What qualifies as a dumpster fire depends on who’s watching, but you tend know it when you see it.
But if forced to define it for someone not prone to hashtagging, you might quote Merriam-Webster:
Dumpster fire (noun, US informal): “an utterly calamitous or mismanaged situation or occurrence: disaster.”
The gleefully catastrophic phrase is one of 850 new additions the online dictionary announced today.
Dumpster fire‘s inclusion marks a crowning moment for the treasured declaration and its oft-tweeted GIF. It’s the metaphor we wouldn’t want to live without — though the dictionary says the phrase’s first-known usage was just ten years ago.
“If a word is frequently used enough by some people, it has to be placed into a reference for all people,” Merriam-Webster editor-at-large Peter Sokolowski tells NPR. He says the word has turned up often enough in print — and on social media — to merit its inclusion.
Though Merriam-Webster sadly didn’t release the full list of new words, the additions announced today are like a Lexicographer’s Guide to 2018 — in all its self-conscious, millennial-obsessed glory.
Jargon gets its day, too. See bandwidth‘s third meaning: “the emotional or mental capacity necessary to do or consider something.”
Despite the novelty of these terms, Sokolowski says Merriam-Webster isn’t trying to emulate Urban Dictionary — which has had a definition for dumpster fire since 2008.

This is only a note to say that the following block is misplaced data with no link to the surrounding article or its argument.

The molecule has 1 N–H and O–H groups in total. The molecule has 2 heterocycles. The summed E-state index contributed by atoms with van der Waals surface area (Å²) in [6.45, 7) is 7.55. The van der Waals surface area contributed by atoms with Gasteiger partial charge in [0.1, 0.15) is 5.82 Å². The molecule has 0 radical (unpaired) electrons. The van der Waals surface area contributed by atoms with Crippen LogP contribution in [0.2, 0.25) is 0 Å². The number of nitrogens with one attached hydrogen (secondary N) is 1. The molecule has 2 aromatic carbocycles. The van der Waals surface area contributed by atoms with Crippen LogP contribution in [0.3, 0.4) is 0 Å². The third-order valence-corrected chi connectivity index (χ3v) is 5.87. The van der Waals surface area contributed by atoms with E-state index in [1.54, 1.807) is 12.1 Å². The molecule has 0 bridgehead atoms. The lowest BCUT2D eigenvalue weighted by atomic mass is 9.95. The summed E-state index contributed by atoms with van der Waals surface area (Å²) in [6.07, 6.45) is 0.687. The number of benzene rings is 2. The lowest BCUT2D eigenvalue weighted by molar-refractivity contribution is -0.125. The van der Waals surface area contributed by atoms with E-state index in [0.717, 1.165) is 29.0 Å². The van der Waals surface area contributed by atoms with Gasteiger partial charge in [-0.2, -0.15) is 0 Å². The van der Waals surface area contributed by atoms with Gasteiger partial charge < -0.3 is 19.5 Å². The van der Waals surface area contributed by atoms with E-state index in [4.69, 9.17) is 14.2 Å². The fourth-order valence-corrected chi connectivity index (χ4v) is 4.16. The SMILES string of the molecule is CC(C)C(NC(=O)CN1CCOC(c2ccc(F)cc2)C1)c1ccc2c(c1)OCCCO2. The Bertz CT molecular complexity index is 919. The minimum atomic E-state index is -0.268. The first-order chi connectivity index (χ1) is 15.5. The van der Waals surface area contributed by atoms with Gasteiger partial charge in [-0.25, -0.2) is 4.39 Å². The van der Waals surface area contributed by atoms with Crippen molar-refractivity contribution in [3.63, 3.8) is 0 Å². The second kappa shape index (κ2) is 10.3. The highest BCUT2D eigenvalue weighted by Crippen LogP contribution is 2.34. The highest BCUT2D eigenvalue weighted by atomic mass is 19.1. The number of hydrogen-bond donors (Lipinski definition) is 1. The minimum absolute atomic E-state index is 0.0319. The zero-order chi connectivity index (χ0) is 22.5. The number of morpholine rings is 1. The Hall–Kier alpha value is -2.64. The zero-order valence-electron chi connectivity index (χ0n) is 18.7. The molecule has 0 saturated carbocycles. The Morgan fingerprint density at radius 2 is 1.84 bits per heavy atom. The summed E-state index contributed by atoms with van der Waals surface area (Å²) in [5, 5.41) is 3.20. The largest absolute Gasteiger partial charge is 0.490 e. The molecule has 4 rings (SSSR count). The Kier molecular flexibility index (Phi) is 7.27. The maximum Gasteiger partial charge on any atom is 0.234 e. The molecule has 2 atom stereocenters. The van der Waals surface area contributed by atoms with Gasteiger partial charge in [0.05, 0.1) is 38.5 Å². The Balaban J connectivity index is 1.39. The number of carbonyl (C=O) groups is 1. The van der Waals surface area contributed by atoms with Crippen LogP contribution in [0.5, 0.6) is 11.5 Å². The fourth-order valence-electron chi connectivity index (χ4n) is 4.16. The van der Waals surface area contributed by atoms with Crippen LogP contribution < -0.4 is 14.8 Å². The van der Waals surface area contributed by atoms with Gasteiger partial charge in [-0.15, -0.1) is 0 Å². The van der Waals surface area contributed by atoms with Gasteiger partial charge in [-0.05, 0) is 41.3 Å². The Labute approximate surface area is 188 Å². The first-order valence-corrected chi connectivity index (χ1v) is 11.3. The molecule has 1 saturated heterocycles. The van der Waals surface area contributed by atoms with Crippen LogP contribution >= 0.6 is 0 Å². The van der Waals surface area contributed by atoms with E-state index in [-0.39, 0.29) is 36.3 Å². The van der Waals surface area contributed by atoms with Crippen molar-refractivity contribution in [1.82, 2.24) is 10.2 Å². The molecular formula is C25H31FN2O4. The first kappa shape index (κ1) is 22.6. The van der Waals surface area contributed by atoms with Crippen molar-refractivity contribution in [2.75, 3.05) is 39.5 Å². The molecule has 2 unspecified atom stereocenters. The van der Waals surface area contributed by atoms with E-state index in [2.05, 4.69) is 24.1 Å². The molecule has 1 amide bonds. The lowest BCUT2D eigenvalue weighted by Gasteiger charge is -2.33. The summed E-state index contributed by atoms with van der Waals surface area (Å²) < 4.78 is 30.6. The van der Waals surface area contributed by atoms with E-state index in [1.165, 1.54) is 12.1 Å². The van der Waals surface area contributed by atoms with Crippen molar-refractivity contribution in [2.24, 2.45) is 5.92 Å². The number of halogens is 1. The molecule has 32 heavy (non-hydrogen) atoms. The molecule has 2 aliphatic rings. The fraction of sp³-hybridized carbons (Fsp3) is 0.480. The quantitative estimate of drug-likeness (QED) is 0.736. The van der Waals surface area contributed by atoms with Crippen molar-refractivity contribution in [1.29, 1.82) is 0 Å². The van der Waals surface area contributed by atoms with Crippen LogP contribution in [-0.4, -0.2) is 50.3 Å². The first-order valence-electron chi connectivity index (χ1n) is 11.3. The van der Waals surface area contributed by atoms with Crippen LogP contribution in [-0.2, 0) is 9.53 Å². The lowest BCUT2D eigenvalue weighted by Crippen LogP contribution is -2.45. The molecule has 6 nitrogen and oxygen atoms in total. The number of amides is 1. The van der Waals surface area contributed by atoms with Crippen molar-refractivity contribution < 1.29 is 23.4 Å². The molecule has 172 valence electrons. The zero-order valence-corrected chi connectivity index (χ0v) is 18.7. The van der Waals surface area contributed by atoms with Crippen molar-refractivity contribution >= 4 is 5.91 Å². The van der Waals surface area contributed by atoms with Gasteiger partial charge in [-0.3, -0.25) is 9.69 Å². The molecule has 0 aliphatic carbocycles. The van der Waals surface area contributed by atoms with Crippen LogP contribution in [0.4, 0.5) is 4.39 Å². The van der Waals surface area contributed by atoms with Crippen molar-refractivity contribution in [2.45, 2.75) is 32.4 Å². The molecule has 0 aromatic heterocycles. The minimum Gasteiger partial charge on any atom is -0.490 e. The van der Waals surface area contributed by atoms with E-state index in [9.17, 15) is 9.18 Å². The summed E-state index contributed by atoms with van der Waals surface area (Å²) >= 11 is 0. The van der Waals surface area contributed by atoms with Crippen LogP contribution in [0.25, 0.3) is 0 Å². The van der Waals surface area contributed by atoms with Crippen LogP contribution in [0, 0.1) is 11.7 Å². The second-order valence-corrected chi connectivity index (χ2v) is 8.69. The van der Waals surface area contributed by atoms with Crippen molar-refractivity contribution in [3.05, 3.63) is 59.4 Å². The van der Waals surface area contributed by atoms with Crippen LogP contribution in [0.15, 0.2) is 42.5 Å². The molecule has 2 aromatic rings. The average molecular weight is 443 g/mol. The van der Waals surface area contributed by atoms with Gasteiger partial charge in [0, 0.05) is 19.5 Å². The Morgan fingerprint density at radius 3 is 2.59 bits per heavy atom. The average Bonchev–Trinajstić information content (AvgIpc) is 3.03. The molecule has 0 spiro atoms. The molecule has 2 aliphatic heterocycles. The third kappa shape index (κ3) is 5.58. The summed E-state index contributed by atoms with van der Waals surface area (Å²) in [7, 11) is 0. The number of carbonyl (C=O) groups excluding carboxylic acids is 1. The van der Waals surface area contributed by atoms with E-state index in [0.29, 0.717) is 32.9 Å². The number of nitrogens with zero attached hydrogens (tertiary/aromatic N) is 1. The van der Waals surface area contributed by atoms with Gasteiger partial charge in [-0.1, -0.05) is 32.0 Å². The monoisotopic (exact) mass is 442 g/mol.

Informal and vulgar language changes more quickly than standard English, Sokolowski says, and Urban Dictionary is valuable because it records changes in informal language in real time.
“But we, as a dictionary, are not looking in real time. We are kind of a lag indicator, in financial terms,” he explains. “We are really interested in the terms that are here to stay, that we are very unlikely to ever take away from the dictionary.”
Dumpster fire is always going to be in the dictionary?
Though he cautions that lexicographers make terrible prognosticators, Sokolowski thinks the term will last.
The phrase had narrow usage on Reddit, he says, before blossoming into a go-to meme on Facebook and Twitter for a wide array of disasters – be they cultural, political or sporting.
“Its breadth is so great today, I am relatively sure it’s here to stay,” he says. “It’s been used so broadly, in the last two to three years especially, that people in the future will have to know what it meant.”